By Auditi Guha
February 27, 2013
A new MassINC report provides a road map for putting transportation funds to better use in once-prosperous industrial cities that have fallen on hard times and need an economic boost.
Released Tuesday, the “Reinventing Transit” report cites the heavy economic toll of insufficient transit in the Gateway Cities, which include New Bedford and Fall River. The report also underscores the strong support for transit investment among voters in these communities and provides suggestions for using potential regional transportation revenue for short- and long-term economic growth.
State Transportation Secretary Richard Davey said Tuesday in a teleconference that the administration believes the recommendations are important and “will lock in jobs and attract economic activities to Gateway Cities.”
Just 7.3 percent of Gateway City residents ride public transit to work, significantly lower than the state average of 9.2 percent, the report said, also noting that those less able to drive have less access to employment opportunities.
The report suggests short-term economic gains by connecting more residents to viable job opportunities and long-term gains from connecting these cities to the urban core and existing transit networks.
“People spend up to 40 percent of their income just trying to get from work or school. That number is staggering,” said Jean Fox, chairwoman of the Freetown Board of Selectmen.
If the report’s recommendations were adopted, it would make Gateway Cities “more attractive for businesses, bite less into residents’ pocketbooks, and help them become more active consumers in their communities,” Fox said.
The report also has recommendations for the proposed increase in funding for Regional Transit Authorities (RTAs) if used toward service expansion and improvements that are tied to economic growth.
“As state leaders debate and structure new RTA funding, it is critical they rethink the role of regional transit as a major driver of economic growth, particularly in Gateway Cities that are primed for transit-oriented development,” said Ben Forman, MassINC research director and executive director of the Gateway Cities Innovation Institute, said in a press release.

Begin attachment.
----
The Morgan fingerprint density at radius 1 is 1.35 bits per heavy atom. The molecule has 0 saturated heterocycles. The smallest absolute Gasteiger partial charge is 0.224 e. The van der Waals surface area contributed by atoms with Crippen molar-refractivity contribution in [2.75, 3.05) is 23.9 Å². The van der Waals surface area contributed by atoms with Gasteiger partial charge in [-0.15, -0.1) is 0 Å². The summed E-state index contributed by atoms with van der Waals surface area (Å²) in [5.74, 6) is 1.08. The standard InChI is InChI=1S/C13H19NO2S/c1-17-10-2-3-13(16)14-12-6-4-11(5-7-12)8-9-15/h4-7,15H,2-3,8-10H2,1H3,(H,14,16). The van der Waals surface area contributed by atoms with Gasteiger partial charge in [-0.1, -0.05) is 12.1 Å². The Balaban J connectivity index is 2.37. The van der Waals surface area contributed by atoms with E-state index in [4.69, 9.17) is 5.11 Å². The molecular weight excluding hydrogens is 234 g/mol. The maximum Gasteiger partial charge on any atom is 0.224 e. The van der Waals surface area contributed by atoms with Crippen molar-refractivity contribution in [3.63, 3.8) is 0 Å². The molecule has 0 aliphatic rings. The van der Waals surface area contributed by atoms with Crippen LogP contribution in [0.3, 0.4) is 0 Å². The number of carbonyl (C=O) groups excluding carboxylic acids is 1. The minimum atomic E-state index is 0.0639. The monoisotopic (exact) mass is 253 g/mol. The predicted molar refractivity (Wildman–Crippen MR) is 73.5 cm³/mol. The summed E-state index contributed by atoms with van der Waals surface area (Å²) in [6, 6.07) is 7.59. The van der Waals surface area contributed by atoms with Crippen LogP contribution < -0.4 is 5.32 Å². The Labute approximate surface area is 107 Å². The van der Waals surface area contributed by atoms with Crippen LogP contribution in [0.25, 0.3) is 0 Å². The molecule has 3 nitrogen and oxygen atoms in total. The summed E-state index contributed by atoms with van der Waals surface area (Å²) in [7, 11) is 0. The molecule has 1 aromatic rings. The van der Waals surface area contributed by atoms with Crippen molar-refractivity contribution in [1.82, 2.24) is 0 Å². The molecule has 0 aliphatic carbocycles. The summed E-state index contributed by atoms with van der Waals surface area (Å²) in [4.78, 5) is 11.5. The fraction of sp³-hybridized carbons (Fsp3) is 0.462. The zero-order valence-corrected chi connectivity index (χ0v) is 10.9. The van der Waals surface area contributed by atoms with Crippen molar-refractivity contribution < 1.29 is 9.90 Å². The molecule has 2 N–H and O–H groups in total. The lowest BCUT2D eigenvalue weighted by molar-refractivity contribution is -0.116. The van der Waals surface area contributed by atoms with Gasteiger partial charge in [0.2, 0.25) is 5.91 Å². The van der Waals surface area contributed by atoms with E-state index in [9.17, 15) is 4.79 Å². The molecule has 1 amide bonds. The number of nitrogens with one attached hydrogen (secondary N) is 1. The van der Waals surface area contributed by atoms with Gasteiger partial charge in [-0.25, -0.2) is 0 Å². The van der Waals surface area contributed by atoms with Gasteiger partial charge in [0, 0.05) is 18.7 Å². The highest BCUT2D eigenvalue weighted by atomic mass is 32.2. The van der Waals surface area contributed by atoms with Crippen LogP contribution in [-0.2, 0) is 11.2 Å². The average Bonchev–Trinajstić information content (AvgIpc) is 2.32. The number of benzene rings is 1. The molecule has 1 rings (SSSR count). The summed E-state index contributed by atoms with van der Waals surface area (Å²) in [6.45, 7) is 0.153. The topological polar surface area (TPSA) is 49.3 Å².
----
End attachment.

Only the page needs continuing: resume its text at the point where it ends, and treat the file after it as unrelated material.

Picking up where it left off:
Local transportation advocates and officials are pleased with the report.
“I think it’s an important continuation of the discussion around the role of transportation and revitalization of midsize cities like New Bedford,” Mayor Jon Mitchell said. “The RTAs around the state have long been ignored by Beacon Hill and have taken a back seat to the MBTA.”
“This isn’t about Boston versus other transit. Most of our commuters use the MBTA and RTAs to get around,” Davey said. “Our customers expect all of their transit systems to be working well.”
The report “certainly emphasizes the needs we have long been talking about,” said Rep. Antonio F.D Cabral, D-New Bedford. “I am going to continue fighting (for it) and working with the Patrick-Murray administration so transportation options get to cities like New Bedford.”
Stephen Smith, executive director of the Southeastern Regional Planning and Economic Development District, said he is a strong supporter of transit improvements in this region as well as the Gateway Cities concept. However, he warned about the current economic climate.
“There is a strong link between economic development and transportation but we have to pay for it; we cannot get it for free,” he said.
The report also cites new polling information from MassINC indicating Gateway City voters are more supportive of public transit than others in the state. Nearly three-quarters of Gateway City voters are reportedly willing to pay $50 more per year for improvements in the state’s transportation infrastructure, 10 percentage points more favorable than others.
“People in Gateway Cities clearly want the additional services,” Forman said in teleconference Tuesday. “They are much more hungry for it than the average voter in the state.”